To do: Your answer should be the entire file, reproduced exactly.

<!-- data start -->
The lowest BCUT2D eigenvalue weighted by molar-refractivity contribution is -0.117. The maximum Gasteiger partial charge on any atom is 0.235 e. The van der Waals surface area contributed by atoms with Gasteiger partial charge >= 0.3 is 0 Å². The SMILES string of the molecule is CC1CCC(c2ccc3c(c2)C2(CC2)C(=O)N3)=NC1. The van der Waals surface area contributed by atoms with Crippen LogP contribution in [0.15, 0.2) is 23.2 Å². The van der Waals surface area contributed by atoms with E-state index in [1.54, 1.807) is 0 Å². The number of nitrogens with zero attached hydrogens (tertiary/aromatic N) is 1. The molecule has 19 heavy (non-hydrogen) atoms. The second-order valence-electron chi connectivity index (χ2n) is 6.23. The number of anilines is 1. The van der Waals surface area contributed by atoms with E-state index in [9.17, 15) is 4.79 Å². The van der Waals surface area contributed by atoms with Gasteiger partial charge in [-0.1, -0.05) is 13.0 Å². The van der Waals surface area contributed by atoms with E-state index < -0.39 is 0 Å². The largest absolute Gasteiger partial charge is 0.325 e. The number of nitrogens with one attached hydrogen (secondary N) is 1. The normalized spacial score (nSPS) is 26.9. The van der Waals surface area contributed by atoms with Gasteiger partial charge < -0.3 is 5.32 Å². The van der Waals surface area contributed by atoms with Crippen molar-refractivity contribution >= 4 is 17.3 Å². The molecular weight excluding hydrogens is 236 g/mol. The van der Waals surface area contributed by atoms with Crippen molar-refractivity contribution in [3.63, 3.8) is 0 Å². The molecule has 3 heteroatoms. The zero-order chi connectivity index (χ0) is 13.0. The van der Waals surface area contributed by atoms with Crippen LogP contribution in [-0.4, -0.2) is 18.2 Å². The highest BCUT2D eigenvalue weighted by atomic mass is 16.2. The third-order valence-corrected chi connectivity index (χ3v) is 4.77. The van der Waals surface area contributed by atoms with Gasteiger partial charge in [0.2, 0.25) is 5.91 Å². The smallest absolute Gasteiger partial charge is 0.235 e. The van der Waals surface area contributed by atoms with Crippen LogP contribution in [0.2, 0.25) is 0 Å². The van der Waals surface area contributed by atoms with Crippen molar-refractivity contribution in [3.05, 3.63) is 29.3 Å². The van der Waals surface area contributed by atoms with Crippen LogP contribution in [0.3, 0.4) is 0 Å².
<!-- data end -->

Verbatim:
The lowest BCUT2D eigenvalue weighted by molar-refractivity contribution is -0.117. The maximum Gasteiger partial charge on any atom is 0.235 e. The van der Waals surface area contributed by atoms with Gasteiger partial charge >= 0.3 is 0 Å². The SMILES string of the molecule is CC1CCC(c2ccc3c(c2)C2(CC2)C(=O)N3)=NC1. The van der Waals surface area contributed by atoms with Crippen LogP contribution in [0.15, 0.2) is 23.2 Å². The van der Waals surface area contributed by atoms with E-state index in [1.54, 1.807) is 0 Å². The number of nitrogens with zero attached hydrogens (tertiary/aromatic N) is 1. The molecule has 19 heavy (non-hydrogen) atoms. The second-order valence-electron chi connectivity index (χ2n) is 6.23. The number of anilines is 1. The van der Waals surface area contributed by atoms with E-state index in [9.17, 15) is 4.79 Å². The van der Waals surface area contributed by atoms with Gasteiger partial charge in [-0.1, -0.05) is 13.0 Å². The van der Waals surface area contributed by atoms with E-state index < -0.39 is 0 Å². The largest absolute Gasteiger partial charge is 0.325 e. The number of nitrogens with one attached hydrogen (secondary N) is 1. The normalized spacial score (nSPS) is 26.9. The van der Waals surface area contributed by atoms with Gasteiger partial charge < -0.3 is 5.32 Å². The van der Waals surface area contributed by atoms with Crippen molar-refractivity contribution >= 4 is 17.3 Å². The molecular weight excluding hydrogens is 236 g/mol. The van der Waals surface area contributed by atoms with Crippen molar-refractivity contribution in [3.63, 3.8) is 0 Å². The molecule has 3 heteroatoms. The zero-order chi connectivity index (χ0) is 13.0. The van der Waals surface area contributed by atoms with Crippen LogP contribution in [-0.4, -0.2) is 18.2 Å². The highest BCUT2D eigenvalue weighted by atomic mass is 16.2. The third-order valence-corrected chi connectivity index (χ3v) is 4.77. The van der Waals surface area contributed by atoms with Gasteiger partial charge in [0.2, 0.25) is 5.91 Å². The smallest absolute Gasteiger partial charge is 0.235 e. The van der Waals surface area contributed by atoms with Crippen LogP contribution in [0.2, 0.25) is 0 Å². The van der Waals surface area contributed by atoms with Crippen molar-refractivity contribution in [3.05, 3.63) is 29.3 Å². The van der Waals surface area contributed by atoms with Crippen LogP contribution in [0.3, 0.4) is 0 Å².